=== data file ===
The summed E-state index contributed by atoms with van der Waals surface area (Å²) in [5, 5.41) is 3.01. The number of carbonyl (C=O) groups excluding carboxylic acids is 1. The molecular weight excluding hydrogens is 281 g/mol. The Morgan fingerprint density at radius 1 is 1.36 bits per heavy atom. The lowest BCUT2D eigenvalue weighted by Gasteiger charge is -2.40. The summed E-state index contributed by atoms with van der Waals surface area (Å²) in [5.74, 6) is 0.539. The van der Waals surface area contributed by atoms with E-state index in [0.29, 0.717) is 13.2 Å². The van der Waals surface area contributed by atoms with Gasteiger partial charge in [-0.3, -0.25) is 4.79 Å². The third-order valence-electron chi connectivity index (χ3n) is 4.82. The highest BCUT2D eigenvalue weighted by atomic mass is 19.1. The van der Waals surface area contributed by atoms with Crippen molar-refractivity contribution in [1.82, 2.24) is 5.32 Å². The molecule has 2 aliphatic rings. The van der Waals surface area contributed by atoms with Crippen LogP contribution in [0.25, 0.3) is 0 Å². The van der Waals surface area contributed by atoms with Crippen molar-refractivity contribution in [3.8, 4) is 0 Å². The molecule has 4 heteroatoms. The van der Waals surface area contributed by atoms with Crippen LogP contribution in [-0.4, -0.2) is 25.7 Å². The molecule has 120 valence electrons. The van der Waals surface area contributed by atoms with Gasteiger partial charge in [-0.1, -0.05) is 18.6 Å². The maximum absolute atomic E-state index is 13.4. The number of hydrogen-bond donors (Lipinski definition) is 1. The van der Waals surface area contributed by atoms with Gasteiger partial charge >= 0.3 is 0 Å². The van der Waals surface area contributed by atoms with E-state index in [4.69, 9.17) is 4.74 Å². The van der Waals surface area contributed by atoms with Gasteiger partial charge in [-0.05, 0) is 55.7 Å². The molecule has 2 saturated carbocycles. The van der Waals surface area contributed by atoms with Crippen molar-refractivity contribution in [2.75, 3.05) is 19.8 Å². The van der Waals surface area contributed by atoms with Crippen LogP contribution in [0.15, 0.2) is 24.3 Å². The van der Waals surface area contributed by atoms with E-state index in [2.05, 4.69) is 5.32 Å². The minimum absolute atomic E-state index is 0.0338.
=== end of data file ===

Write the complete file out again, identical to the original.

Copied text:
The summed E-state index contributed by atoms with van der Waals surface area (Å²) in [5, 5.41) is 3.01. The number of carbonyl (C=O) groups excluding carboxylic acids is 1. The molecular weight excluding hydrogens is 281 g/mol. The Morgan fingerprint density at radius 1 is 1.36 bits per heavy atom. The lowest BCUT2D eigenvalue weighted by Gasteiger charge is -2.40. The summed E-state index contributed by atoms with van der Waals surface area (Å²) in [5.74, 6) is 0.539. The van der Waals surface area contributed by atoms with E-state index in [0.29, 0.717) is 13.2 Å². The van der Waals surface area contributed by atoms with Gasteiger partial charge in [-0.3, -0.25) is 4.79 Å². The third-order valence-electron chi connectivity index (χ3n) is 4.82. The highest BCUT2D eigenvalue weighted by atomic mass is 19.1. The van der Waals surface area contributed by atoms with Crippen molar-refractivity contribution in [1.82, 2.24) is 5.32 Å². The molecule has 2 aliphatic rings. The van der Waals surface area contributed by atoms with Crippen LogP contribution in [0.25, 0.3) is 0 Å². The van der Waals surface area contributed by atoms with Crippen molar-refractivity contribution in [3.8, 4) is 0 Å². The molecule has 4 heteroatoms. The van der Waals surface area contributed by atoms with Crippen LogP contribution in [-0.4, -0.2) is 25.7 Å². The molecule has 120 valence electrons. The van der Waals surface area contributed by atoms with Gasteiger partial charge in [-0.1, -0.05) is 18.6 Å². The maximum absolute atomic E-state index is 13.4. The number of hydrogen-bond donors (Lipinski definition) is 1. The van der Waals surface area contributed by atoms with Gasteiger partial charge >= 0.3 is 0 Å². The van der Waals surface area contributed by atoms with E-state index in [4.69, 9.17) is 4.74 Å². The van der Waals surface area contributed by atoms with Gasteiger partial charge in [-0.05, 0) is 55.7 Å². The molecule has 2 saturated carbocycles. The van der Waals surface area contributed by atoms with Crippen molar-refractivity contribution in [2.75, 3.05) is 19.8 Å². The van der Waals surface area contributed by atoms with Crippen LogP contribution in [0.15, 0.2) is 24.3 Å². The van der Waals surface area contributed by atoms with E-state index in [2.05, 4.69) is 5.32 Å². The minimum absolute atomic E-state index is 0.0338.